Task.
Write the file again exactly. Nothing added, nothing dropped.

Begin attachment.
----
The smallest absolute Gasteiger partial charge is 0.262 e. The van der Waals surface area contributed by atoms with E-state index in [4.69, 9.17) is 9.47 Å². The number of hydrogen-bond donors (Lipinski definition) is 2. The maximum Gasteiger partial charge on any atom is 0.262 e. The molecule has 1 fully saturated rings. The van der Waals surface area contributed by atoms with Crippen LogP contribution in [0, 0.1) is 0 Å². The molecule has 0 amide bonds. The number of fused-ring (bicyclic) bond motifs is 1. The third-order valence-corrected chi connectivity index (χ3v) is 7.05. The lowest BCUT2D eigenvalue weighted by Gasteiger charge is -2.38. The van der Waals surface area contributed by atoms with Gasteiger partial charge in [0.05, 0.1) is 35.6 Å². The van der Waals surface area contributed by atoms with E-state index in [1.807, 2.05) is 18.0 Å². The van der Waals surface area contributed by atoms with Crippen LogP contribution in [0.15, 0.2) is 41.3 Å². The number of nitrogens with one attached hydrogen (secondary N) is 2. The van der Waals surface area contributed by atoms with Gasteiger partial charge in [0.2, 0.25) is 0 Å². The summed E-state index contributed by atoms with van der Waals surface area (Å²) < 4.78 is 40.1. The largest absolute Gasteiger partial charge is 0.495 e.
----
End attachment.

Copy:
The smallest absolute Gasteiger partial charge is 0.262 e. The van der Waals surface area contributed by atoms with E-state index in [4.69, 9.17) is 9.47 Å². The number of hydrogen-bond donors (Lipinski definition) is 2. The maximum Gasteiger partial charge on any atom is 0.262 e. The molecule has 1 fully saturated rings. The van der Waals surface area contributed by atoms with Crippen LogP contribution in [0, 0.1) is 0 Å². The molecule has 0 amide bonds. The number of fused-ring (bicyclic) bond motifs is 1. The third-order valence-corrected chi connectivity index (χ3v) is 7.05. The lowest BCUT2D eigenvalue weighted by Gasteiger charge is -2.38. The van der Waals surface area contributed by atoms with Gasteiger partial charge in [0.05, 0.1) is 35.6 Å². The van der Waals surface area contributed by atoms with E-state index in [1.807, 2.05) is 18.0 Å². The van der Waals surface area contributed by atoms with Crippen LogP contribution in [0.15, 0.2) is 41.3 Å². The number of nitrogens with one attached hydrogen (secondary N) is 2. The van der Waals surface area contributed by atoms with Gasteiger partial charge in [0.2, 0.25) is 0 Å². The summed E-state index contributed by atoms with van der Waals surface area (Å²) < 4.78 is 40.1. The largest absolute Gasteiger partial charge is 0.495 e.